Grand jury investigating loans to Brownback’s re-election campaign

Lt. Gov. Jeff Colyer, left, and Governor Sam Brownback celebrate after winning re-election at a Kansas Republican Party gathering, Tuesday, Nov. 4, 2014, at the Capitol Plaza Hotel in Topeka. To the right of Brownback is his wife Mary Brownback.

A federal grand jury is looking into loans made to Kansas Gov. Sam Brownback’s re-election campaign and has ordered the state’s ethics chief to testify next week as part of its investigation, according to a subpoena obtained by The Associated Press.

Carol Williams, the executive director of the Kansas Governmental Ethics Commission, was summoned to appear before the grand jury Wednesday in Topeka, according to documents the AP obtained through an open records request. She also was ordered to provide documents pertaining to loans Brownback’s campaign received in 2013 and 2014.

The subpoena doesn’t say which specific loans are being investigated, but the only loans listed on campaign disclosure reports for those years are one from Brownback himself and others from Lt. Gov. Jeff Colyer. Colyer loaned Brownback’s campaign $500,000 in August — the third such loan the governor’s running mate made to their re-election bid — according to the last disclosure report, filed days before the November general election.

Such large loans by candidates to campaigns are uncommon in Kansas, and the pattern of repaying one within days is a highly unusual move that has generated unanswered questions about where Colyer obtained such a large amount of cash.

“The campaign followed all applicable laws and ethics regulations and this investigation has no merit,” Brownback’s press secretary Eileen Hawley said in a statement Thursday afternoon. “It is a common practice for candidates to make loans to their campaigns and any loans were done in compliance with Kansas law and ethics regulations.”

“Governor Brownback’s focus is on doing the people’s work, preparing a budget and an agenda for the upcoming legislative session.”

The U.S. attorney’s office declined comment.

Brett Berry, general counsel for the ethics commission, released the document Thursday through the open records request, but otherwise declined comment. Williams also declined to comment.

But Senate Democratic Leader Anthony Hensley of Topeka said the grand jury probe casts “a dark cloud over the process” just days before Brownback is to be inaugurated for his second term.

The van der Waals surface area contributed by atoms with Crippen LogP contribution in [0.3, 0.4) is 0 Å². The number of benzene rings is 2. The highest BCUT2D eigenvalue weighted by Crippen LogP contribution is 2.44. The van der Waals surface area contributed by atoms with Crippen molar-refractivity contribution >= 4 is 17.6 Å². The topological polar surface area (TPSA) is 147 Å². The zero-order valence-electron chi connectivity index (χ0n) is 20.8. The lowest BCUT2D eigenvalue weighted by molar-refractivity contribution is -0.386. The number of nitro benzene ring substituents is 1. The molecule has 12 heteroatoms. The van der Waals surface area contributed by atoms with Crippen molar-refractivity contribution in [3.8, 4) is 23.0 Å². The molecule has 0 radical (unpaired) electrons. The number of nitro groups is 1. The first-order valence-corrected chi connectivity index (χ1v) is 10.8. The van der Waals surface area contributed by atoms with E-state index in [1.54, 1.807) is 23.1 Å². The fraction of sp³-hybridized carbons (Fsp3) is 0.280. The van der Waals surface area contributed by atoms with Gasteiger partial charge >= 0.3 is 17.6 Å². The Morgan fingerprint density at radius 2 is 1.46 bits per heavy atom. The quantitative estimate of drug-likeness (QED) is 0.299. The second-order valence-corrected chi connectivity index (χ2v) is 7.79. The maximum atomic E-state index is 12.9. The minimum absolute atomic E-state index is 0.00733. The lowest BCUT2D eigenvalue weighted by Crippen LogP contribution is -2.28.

“Gov. Brownback and his people have a lot of explaining to do,” Hensley said in a statement Thursday afernoon. “The loans were clearly a tactic to deceive Kansas voters. My questions are, where did the money for the loans come from and were they made in accordance with state and federal law? Hopefully the Grand Jury will find the answers the people of Kansas deserve to know.”

Colyer told the AP in August that the two $500,000 short-term loans he made to Brownback’s re-election campaign are examples of the good stewardship Kansas residents expect from government officials.

“It was just simple cash management,” Colyer told AP at the time. “It’s good money management, that’s all. That’s what you’d expect for me to do with the state’s money, too, is to manage it well. We manage our campaign well — that’s it.”

Earlier finance reports indicate that Colyer, a reconstructive plastic surgeon, made his first $500,000 loan on Dec. 31, 2013, the last day covered by a finance report due in early January 2014, and it was repaid on Jan. 2, 2014. He then made a second $500,000 loan on July 23, 2014, the second-to-last day covered by a finance report due in late July. That loan was repaid two days later, when a new reporting period started.

The third $500,000 loan from Colyer was made on Aug. 13.

Brownback also loaned his campaign $200,000 during the last reporting period. Those are the only loans the Brownback campaign reported receiving in financial disclosure filings.

The Brownback campaign filed its final disclosure report Thursday afternoon. It shows the campaign repaid $400,000 of the final loan from Colyer on Nov. 21, leaving $100,000 of that loan still outstanding. It also showed the full balance of $200,000 of Brownback’s own loan to the campaign is still outstanding.

Colyer also refused during the campaign to discuss other details about the loans, such as the source for them. But he said the campaign didn’t keep his first loan because it wasn’t going to earn much interest.

Reporters also asked Brownback, after an unrelated statehouse news conference in August, whether he could explain the loans, and he declined.

“I’m not going to explain the thought process,” Brownback said at the time.

Democrat Paul Davis, who narrowly lost to Brownback in November, made the loans an issue on the campaign trail. Davis’ spokesman, Chris Pumpelly, said before the election that voters “deserve to know where this money came from.”